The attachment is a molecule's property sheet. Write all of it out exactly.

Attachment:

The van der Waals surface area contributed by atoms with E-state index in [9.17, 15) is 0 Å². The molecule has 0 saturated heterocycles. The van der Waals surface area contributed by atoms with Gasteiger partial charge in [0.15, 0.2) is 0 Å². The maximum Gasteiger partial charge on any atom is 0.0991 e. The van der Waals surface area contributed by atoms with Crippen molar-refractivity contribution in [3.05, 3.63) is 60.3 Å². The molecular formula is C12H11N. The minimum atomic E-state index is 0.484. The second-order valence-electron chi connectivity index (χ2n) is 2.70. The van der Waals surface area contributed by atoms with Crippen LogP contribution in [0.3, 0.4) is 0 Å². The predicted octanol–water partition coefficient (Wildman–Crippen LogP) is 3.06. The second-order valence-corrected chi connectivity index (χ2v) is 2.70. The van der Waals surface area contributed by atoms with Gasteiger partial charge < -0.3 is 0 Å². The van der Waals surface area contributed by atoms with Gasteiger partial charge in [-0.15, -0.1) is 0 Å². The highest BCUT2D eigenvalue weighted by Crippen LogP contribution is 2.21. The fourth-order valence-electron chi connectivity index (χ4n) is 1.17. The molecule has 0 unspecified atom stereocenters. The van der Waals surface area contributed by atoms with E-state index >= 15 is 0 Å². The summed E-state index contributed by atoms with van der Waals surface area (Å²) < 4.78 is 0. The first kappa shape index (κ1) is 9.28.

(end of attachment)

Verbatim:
The van der Waals surface area contributed by atoms with E-state index in [9.17, 15) is 0 Å². The molecule has 0 saturated heterocycles. The van der Waals surface area contributed by atoms with Gasteiger partial charge in [0.15, 0.2) is 0 Å². The maximum Gasteiger partial charge on any atom is 0.0991 e. The van der Waals surface area contributed by atoms with Crippen molar-refractivity contribution in [3.05, 3.63) is 60.3 Å². The molecular formula is C12H11N. The minimum atomic E-state index is 0.484. The second-order valence-electron chi connectivity index (χ2n) is 2.70. The van der Waals surface area contributed by atoms with Crippen LogP contribution in [0.3, 0.4) is 0 Å². The predicted octanol–water partition coefficient (Wildman–Crippen LogP) is 3.06. The second-order valence-corrected chi connectivity index (χ2v) is 2.70. The van der Waals surface area contributed by atoms with Gasteiger partial charge < -0.3 is 0 Å². The van der Waals surface area contributed by atoms with Gasteiger partial charge in [-0.15, -0.1) is 0 Å². The highest BCUT2D eigenvalue weighted by Crippen LogP contribution is 2.21. The fourth-order valence-electron chi connectivity index (χ4n) is 1.17. The molecule has 0 unspecified atom stereocenters. The van der Waals surface area contributed by atoms with E-state index >= 15 is 0 Å². The summed E-state index contributed by atoms with van der Waals surface area (Å²) < 4.78 is 0. The first kappa shape index (κ1) is 9.28.